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In recent times the world has faced several potential pandemics – SARS, avian (bird) flu, swine flu, and most recently Ebola. The risk of a disease pandemic presents an important challenge for social marketing –to this point, health-related social marketing has focused on chronic diseases (such as cancer, asthma, obesity) and their risk factors (such as tobacco use, physical inactivity, and dietary intake). In the communicable disease field, most of the challenges we have addressed have had simple and proven preventive strategies (such as immunisation and the use of condoms). However, emerging pandemic diseases pose new challenges – notably in the global scale of the threat, the rapid nature of transmission, and (often) the absence of a known cure or vaccine. In this context, people’s quality of life has scope to be shaped by immense physical and social influences. This chapter reports on a comprehensive study undertaken to inform government policy and practice in the event of an avian influenza pandemic – specifically how to prepare (but not panic) the general public. The research phases included: a media analysis of coverage of a potential pandemic; extensive qualitative formative research; two population CATI surveys; two airport intercept surveys; message development; and message testing. While this research was undertaken in the context of a specific disease, the findings and recommendations are equally relevant to current and future pandemic threats.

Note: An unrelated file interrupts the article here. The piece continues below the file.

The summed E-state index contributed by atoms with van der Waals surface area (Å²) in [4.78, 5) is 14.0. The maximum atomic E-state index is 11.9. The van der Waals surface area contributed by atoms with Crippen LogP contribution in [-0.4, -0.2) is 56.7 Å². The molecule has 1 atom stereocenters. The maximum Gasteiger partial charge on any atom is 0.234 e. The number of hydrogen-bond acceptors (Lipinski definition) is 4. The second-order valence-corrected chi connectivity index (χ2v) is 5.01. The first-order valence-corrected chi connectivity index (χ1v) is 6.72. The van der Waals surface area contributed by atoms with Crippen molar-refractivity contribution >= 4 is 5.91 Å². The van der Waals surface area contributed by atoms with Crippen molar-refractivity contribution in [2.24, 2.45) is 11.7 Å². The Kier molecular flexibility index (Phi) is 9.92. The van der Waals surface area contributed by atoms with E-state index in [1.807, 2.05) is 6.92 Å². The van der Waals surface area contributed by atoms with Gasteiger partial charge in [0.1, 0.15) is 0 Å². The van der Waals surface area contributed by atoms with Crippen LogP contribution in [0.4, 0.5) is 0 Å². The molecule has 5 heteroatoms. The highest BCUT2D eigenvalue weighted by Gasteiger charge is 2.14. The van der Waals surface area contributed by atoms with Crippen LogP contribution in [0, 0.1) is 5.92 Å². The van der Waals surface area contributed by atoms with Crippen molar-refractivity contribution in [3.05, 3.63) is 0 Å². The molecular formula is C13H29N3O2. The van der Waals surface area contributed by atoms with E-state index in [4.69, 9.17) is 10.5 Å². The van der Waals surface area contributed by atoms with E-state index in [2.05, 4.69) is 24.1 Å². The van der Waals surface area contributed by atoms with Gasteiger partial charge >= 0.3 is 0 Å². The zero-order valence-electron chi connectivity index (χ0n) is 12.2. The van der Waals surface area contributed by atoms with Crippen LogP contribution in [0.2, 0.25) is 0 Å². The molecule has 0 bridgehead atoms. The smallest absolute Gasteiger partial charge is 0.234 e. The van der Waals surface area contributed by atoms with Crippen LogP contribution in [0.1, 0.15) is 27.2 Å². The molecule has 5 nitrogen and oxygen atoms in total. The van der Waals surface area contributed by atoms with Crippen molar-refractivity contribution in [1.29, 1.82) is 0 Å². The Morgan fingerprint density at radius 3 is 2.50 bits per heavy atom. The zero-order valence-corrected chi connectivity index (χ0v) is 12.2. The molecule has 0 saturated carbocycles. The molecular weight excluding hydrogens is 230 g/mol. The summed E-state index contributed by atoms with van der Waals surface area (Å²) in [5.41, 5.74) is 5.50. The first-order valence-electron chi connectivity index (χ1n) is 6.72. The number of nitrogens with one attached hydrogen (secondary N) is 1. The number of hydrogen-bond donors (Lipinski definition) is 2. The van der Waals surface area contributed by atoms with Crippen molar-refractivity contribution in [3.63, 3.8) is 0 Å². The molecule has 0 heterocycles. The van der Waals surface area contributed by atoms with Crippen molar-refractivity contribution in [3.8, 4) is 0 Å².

Centre for Health and Social Research

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Book Chapter

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